>> to that effect, which the people of Vietnam have no choice but to obey.
    >>
    >>
    >>That's what you meant, right?
    >>

    > Just so we're clear; the linked article states this applies to government
    > agencies, not "the people of Vietnam".
    >


    Just so we're clear -- The people of Vietnam have no say in any government
    matters. So the Vietnamese Communist Party is issuing a directive to
    government minions to, as you say, "upskill your people to use open source
    software". And you call this "interesting"? How so?

    > The article says the instruction "requests that computer traders not
    > sell PCs installed with cracked software". Doesn't read like a case
    > of "no choice", does it?
    >


    The people of Vietnam have no say in any government matters. What part of
    that reality don't you understand?
     
    impossible, Jan 12, 2009
    #10
  11. In message <496aa28b$>, Puddle wrote:

    > Lawrence D'Oliveiro wrote:
    >> In message <496a5f4b$>, Puddle wrote:
    >>
    >>> If companies were smart they probably should price lower in poorer
    >>> countries I guess. I am trying to think of some reason they shouldn't
    >>> but can't...

    >>
    >> "From each according to their ability to pay" -- sounds a bit Communist,
    >> doesn't it?

    >
    > It sounds like smart money making to me which I don't think is
    > communism.


    It's price discrimination, though. And it can only work if you can prevent
    the ones who can get it cheaper from passing it on to those who would
    otherwise have to pay more.
     
    Lawrence D'Oliveiro, Jan 12, 2009
    #11
  12. Peter

    ~misfit~ Guest

    Somewhere on teh intarwebs "whoisthis" typed:
    > In article <496a5f4b$>, Puddle <>
    > wrote:
    >
    >> Nik Coughlin wrote:
    >>> "Puddle" <> wrote in message
    >>> news:496a56f1$...
    >>>>
    >>>> You think companies should price differently based on the country
    >>>> they are selling in?
    >>>
    >>> Oh but they do! See below.
    >>>
    >>>> I often wish companies based in the UK and USA would have pity on
    >>>> us in NZ with our crap dollar and salaries :)
    >>>
    >>> It's the opposite. There have been several pieces of software that
    >>> I've purchased online that were *more* expensive because I was
    >>> buying from NZ. This is with digital delivery too, so no shipping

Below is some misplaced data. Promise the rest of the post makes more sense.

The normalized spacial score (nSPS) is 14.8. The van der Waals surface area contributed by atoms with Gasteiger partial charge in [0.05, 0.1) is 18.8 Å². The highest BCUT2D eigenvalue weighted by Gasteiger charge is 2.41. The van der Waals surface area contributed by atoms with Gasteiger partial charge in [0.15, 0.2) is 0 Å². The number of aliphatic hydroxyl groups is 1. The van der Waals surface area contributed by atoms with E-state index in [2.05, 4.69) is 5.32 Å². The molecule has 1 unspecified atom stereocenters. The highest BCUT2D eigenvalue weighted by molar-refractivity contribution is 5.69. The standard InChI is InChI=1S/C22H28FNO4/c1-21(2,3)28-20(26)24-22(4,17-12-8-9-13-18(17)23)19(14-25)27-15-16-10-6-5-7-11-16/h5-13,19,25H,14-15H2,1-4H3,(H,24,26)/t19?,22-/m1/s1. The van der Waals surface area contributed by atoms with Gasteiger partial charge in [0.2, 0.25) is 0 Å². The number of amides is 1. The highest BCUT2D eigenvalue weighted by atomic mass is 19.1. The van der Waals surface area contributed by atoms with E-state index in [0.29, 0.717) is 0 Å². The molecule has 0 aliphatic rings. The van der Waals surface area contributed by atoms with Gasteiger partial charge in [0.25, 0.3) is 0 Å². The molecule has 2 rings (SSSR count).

>>> costs.
    >>>
    >>> I have no idea what the rationale behind this is.
    >>>
    >>> Example, Corel. Paint Shop Pro X2 (used to be a great piece of
    >>> software some versions prior, but they've run it into the ground)
    >>> is US$69 for the download version if you're buying from the US, or
    >>> about NZ$120, but it's NZ$229 if you're buying from here. That's
    >>> nearly double the price.

    >>
    >> Ahh yes I realise that we pay more in NZ for everything and a lot of
    >> people come up with the lame excuse that it is because of distance
    >> etc which of course does put the price up but not to the extremes we
    >> see here. I was more talking about companies considering lower
    >> average wages and their buying power/currency exchange and then
    >> lowering their prices or making them higher after considering those
    >> factors.
    >>
    >> If companies were smart they probably should price lower in poorer
    >> countries I guess. I am trying to think of some reason they
    >> shouldn't but can't...

    >
    > Well there is the problem with poorer countries then on selling the
    > software ...


    So much ;discussion', so little research:

    http://arstechnica.com/news.ars/pos...bats-chinese-piracy-via-major-price-cuts.html
    http://www.cnet.com/topic-news/developing-country/microsoft-windows-xp.html
    http://www.microsoft.com/presspass/press/2004/aug04/08-11WinXPStarterPilotPR.mspx
    http://www.slyck.com/forums/viewtop...k=t&sd=a&sid=27c7c447e12ac98d91ad149d352acc4d

    --
    Shaun.
     
    ~misfit~, Jan 12, 2009
    #12
  13. Peter

    Gordon Guest

    On 2009-01-12, impossible <> wrote:
    >
    > "Peter" <> wrote in message
    > news:...
    >> impossible wrote:
    >>> "Peter" <> wrote in message
    >>> news:4969b394$...
    >>>> http://english.vietnamnet.vn/tech/2009/01/822425/
    >>>
    >>>> An interesting question; if you were choosing a software strategy for
    >>>> a country, would you pick
    >>>> (a) paying $squillions to a USA corporate to use their software
    >>>> (b) just pirate the foreign software and wear any diplomatic fallout
    >>>> (c) upskill your people to use open source software
    >>>> (d) build your own from scratch.
    >>>>
    >>>> Looks like Vietnam is having a go at option (c).
    >>>> http://english.vietnamnet.vn/tech/2009/01/822425/
    >>>>
    >>>> It will be interesting to see how they get on.
    >>>>
    >>> Just so we're clear:
    >>> The **unelected government** of Vietnam is having a go at open-source
    >>> software. The **unelected government** of Vietnam has issued a directive
    >>> to that effect, which the people of Vietnam have no choice but to obey.
    >>>
    >>>
    >>>That's what you meant, right?
    >>>

    >> Just so we're clear; the linked article states this applies to government
    >> agencies, not "the people of Vietnam".
    >>

    >
    > Just so we're clear -- The people of Vietnam have no say in any government
    > matters. So the Vietnamese Communist Party is issuing a directive to
    > government minions to, as you say, "upskill your people to use open source
    > software". And you call this "interesting"? How so?
    >
    >> The article says the instruction "requests that computer traders not
    >> sell PCs installed with cracked software". Doesn't read like a case
    >> of "no choice", does it?
    >>

    >
    > The people of Vietnam have no say in any government matters. What part of
    > that reality don't you understand?
    >
    >

    No I am for one not clear
     
    Gordon, Jan 12, 2009
    #13
  14. Peter

    Fierce Guppy Guest

    Puddle expressed precisely :
    > Allistar wrote:
    >> Puddle wrote:
    >>
    >>> Nik Coughlin wrote:
    >>>> "Puddle" <> wrote in message
    >>>> news:496a56f1$...
    >>>>> You think companies should price differently based on the country they
    >>>>> are selling in?
    >>>> Oh but they do! See below.
    >>>>
    >>>>> I often wish companies based in the UK and USA would have pity on us